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On September 3, 2014, businesses and energy leaders gathered with the Natural Resources Council of Maine (NRCM) in Westbrook to celebrate the success of the Regional Greenhouse Gas Initiative (or RGGI). The multistate program to limit climate-changing carbon pollution from power plants achieved a milestone as the 25th auction of “carbon permits” took place.
These permit auctions are the centerpiece of the program and provide about $10 million per year for Maine to support energy efficiency initiatives for homes and businesses. Supporters of RGGI released two newly-published case studies that illustrate how these energy efficiency funds are cutting energy bills for Mainers, and improving the overall economy: one from Hannaford and one from a Brunswick homeowner.
“Maine should be proud of the phenomenal success RGGI has been for the state, and the decisions we’ve made to invest in our economy and our clean energy future,” said Dylan Voorhees, Clean Energy Director for NRCM. “Maine’s experience with RGGI shows clearly how we can slash carbon pollution while growing the state’s economy, having turning $30 million in smart energy efficiency investments to-date into $250 million in energy savings.”
“Energy-saving projects that Hannaford has completed in partnership with Efficiency Maine have cut our electricity use and reduced our carbon footprint substantially,” said Harrison Horning, Hannaford’s Director of Equipment, Purchasing, Maintenance and Energy. “When we reduce our energy use, everyone benefits – the environment, our company, and our customers.”
Auction 25 resulted in $2,453,386 in revenues for the State of Maine. The previous quarterly auction was held in June and generated $2.5 million for Maine, equivalent to about $10 million per year. By Maine law, the vast majority of RGGI proceeds are used to support efficiency improvements for Maine homes and businesses, administered by Efficiency Maine.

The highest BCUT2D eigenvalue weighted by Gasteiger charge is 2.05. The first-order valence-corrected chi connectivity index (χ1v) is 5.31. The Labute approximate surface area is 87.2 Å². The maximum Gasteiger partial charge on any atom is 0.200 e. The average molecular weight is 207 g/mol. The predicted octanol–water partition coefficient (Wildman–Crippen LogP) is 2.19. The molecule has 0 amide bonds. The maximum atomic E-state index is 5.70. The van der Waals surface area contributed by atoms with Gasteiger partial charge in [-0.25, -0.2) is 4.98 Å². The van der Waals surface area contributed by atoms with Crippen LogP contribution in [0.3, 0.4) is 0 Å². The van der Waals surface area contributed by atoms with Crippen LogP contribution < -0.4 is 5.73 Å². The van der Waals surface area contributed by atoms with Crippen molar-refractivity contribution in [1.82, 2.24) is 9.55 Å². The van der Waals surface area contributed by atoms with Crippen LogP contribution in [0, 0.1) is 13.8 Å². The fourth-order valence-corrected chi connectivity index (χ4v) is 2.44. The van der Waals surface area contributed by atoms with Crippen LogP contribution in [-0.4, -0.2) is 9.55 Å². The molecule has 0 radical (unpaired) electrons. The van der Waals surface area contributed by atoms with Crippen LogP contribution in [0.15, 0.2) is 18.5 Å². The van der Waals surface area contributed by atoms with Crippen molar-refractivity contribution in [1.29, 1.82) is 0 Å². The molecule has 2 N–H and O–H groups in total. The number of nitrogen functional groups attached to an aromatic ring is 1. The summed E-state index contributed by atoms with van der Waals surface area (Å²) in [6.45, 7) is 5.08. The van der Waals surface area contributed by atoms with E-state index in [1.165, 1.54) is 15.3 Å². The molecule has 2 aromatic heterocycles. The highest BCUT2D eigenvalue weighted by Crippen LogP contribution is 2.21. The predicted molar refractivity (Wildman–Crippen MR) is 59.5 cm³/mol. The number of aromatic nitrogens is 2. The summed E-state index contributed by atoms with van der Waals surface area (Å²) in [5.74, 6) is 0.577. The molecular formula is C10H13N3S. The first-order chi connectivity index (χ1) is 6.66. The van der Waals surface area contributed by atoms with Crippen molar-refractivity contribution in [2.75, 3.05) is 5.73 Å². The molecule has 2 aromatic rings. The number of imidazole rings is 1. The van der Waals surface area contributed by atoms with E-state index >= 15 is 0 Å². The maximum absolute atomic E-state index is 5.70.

As of December 2013, Maine had invested more than $31 million of RGGI funds on efficiency programs and grants for homeowners, businesses, and industry. These investments save Maine homeowners and businesses $257 million over the lifetime of these efficiency improvements, according to a report released by NRCM using information from RGGI, Inc. and Efficiency Maine. (An additional $22 million in RGGI funds has been received by Efficiency Maine as of August 2014, and was committed for efficiency programs and large custom projects that are either ongoing or for which the final results have not yet been compiled.)
The largest portion (40%) of RGGI funds spent so far has gone to Efficiency Maine’s Large Customer program, which provides competitive matching grants to businesses that are among Maine’s largest energy consumers to invest in a wide variety of efficiency projects. As of December 2013, $12 million of these grants had leveraged $35 million in private spending at Maine’s industrial and other large facilities, and generated $139 million in lifetime savings.
The NRCM case study released with Hannaford Supermarkets illustrates the results of one such project. Other recipients include Huhtamaki, Jackson Labs, the Lewiston-Auburn Water Pollution Control Authority, Madison Paper, Maine Wild Blueberry, Mt. Abram Ski Area, SAPPI Paper, Sugarloaf, Twin Rivers Paper, and the University of Maine.
Hannaford used its two RGGI-funded grants to complete lighting retrofits in refrigerated areas in its distribution center and in display cases at 10 grocery stores. Inefficient lighting creates heat, which increases electricity and cooling costs. The new ultra-efficient LED lights in these facilities will save Maine’s largest employer about $200,000 in energy costs every year.